My daughter is in the first grade, and her teacher gives her a packet of homework for the week on Mondays. In almost all ways, her mother and I can look at our daughter’s habits, turn to one another, and say “that’s you” or “she gets that from your Dad.” But there is one thing that neither one of us can take credit for: this child will sit down and do her entire week’s worth of math homework in one sitting. So we praise and encourage it and give a small prayer of thanks since it’s unlikely either of us will be qualified to help with math homework by the time she’s in high school.
“You’re a Mathemagician!” I told her recently, which to my gratitude was received as the funniest thing ever said to a seven-year-old. In an aside to her Mom, I confessed that I had probably cribbed that from The Phantom Tollbooth. She replied that she didn’t think she’d read it, and as I described the plot, I was suffused with warmth like I’d just drank a cup of good tea. There was comfort and safety and fun in my memory of the book.
The novel, by Norton Juster, begins with a boy, Milo, who is bored of everything, sees nothing beautiful or interesting in the world, and regards gaining knowledge as the biggest waste of time of all. In the first of Jules Feiffer’s energetic illustrations, Milo is depicted against a hatched background, reminiscent of how Charles Schulz drew rain, showing us how little of the world he sees or cares for.
But then Milo receives a mysterious playhouse-sized tollbooth, drives his toy car past it, and is transported to “the lands beyond,” which include the Kingdom of Wisdom. The kingdom is divided between King Azaz who rules Dictionopolis and his brother, the Mathemagician, in Digitopolis. Things have been out of whack in the kingdom ever since the brothers banished their sisters, Rhyme and Reason. Milo soon takes on the quest to rescue the princesses and thus restore order to the realm.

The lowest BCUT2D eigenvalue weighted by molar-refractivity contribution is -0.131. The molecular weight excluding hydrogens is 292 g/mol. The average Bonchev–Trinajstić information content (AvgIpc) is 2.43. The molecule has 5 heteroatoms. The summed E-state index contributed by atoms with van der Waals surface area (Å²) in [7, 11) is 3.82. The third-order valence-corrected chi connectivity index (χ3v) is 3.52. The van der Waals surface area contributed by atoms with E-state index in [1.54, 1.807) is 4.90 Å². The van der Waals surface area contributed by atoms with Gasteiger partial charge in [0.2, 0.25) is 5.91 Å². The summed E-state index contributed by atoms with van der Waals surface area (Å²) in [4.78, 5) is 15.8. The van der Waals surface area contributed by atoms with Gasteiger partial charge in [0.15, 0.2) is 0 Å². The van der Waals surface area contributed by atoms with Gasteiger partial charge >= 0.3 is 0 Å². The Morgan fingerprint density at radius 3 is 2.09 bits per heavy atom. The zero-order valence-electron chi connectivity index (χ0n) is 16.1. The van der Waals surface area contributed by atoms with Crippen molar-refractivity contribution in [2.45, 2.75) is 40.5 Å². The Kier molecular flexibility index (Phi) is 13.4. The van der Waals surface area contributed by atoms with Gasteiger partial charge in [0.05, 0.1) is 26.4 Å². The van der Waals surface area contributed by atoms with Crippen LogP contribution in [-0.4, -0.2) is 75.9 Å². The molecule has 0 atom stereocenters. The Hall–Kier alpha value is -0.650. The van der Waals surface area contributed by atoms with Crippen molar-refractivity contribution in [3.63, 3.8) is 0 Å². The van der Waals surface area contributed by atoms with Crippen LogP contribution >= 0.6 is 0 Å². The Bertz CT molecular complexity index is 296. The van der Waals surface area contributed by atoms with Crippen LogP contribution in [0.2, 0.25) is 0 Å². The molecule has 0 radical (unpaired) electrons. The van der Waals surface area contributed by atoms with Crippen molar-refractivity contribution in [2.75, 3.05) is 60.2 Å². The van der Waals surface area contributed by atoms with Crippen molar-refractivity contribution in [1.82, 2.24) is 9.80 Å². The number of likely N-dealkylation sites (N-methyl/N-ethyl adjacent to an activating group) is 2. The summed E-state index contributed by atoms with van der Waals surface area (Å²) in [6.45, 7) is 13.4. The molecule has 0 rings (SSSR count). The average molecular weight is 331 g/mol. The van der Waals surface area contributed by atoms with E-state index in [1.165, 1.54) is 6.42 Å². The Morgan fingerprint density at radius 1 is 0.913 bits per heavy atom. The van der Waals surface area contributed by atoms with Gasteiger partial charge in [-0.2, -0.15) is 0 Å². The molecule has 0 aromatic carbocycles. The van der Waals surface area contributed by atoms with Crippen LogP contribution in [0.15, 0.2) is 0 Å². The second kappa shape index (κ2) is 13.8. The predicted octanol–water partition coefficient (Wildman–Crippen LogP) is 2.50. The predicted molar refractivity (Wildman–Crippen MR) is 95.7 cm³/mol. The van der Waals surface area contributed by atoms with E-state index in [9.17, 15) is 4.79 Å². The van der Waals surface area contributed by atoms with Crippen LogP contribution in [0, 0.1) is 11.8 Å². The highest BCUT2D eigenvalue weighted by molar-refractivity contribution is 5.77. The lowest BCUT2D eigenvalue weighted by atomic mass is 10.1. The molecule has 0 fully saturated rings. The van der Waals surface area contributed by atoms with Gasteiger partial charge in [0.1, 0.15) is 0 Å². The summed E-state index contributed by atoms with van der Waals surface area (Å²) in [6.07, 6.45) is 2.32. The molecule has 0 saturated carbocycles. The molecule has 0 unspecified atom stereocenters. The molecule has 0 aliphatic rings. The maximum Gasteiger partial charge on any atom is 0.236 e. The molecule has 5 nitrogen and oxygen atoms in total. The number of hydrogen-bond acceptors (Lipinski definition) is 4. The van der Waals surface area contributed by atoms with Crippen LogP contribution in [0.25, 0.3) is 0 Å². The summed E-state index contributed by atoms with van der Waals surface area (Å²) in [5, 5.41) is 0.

Milo progresses through the various fiefs of the kingdom, including the Forest of Sight and the Valley of Sound, meeting allies, solving problems, and receiving gifts before finally confronting the monsters in the Mountains of Ignorance. I wouldn’t be surprised if Juster was familiar with the work of Joseph Campbell, and not just because of the Hero’s Journey plot; Campbell also popularized the phrase “follow your bliss.”
Rereading the book now, I’m pleased to discover that my memory of the book was accurate. The Phantom Tollbooth is a blissful book. And, a little surprisingly, re-reading it has helped me frame how living inside my neurodivergent (ADHD) mind informs my parenting.
I’m not certain how old I was when I encountered The Phantom Tollbooth. I can say that I got George Carlin’s Brain Droppings when it came out in 1997. I was fourteen. That’s a fairly accurate mile marker for when I entered my world-weary cynical period, so it would have had to have been well before that. Fourteen-year-old me did not have much time for a book as gentle-hearted as Juster’s.
Now that I actually am weary of the world, I’m trying to be less cynical and more eager for gentleness and kindness. The Phantom Tollbooth is never mean and—delightfully for a book of its vintage—neither is it racist, homophobic, nor any of the other usual gifts that the Suck Fairy* brings to your beloved childhood reading. Thanks to its kind disposition, the book’s humor has survived intact.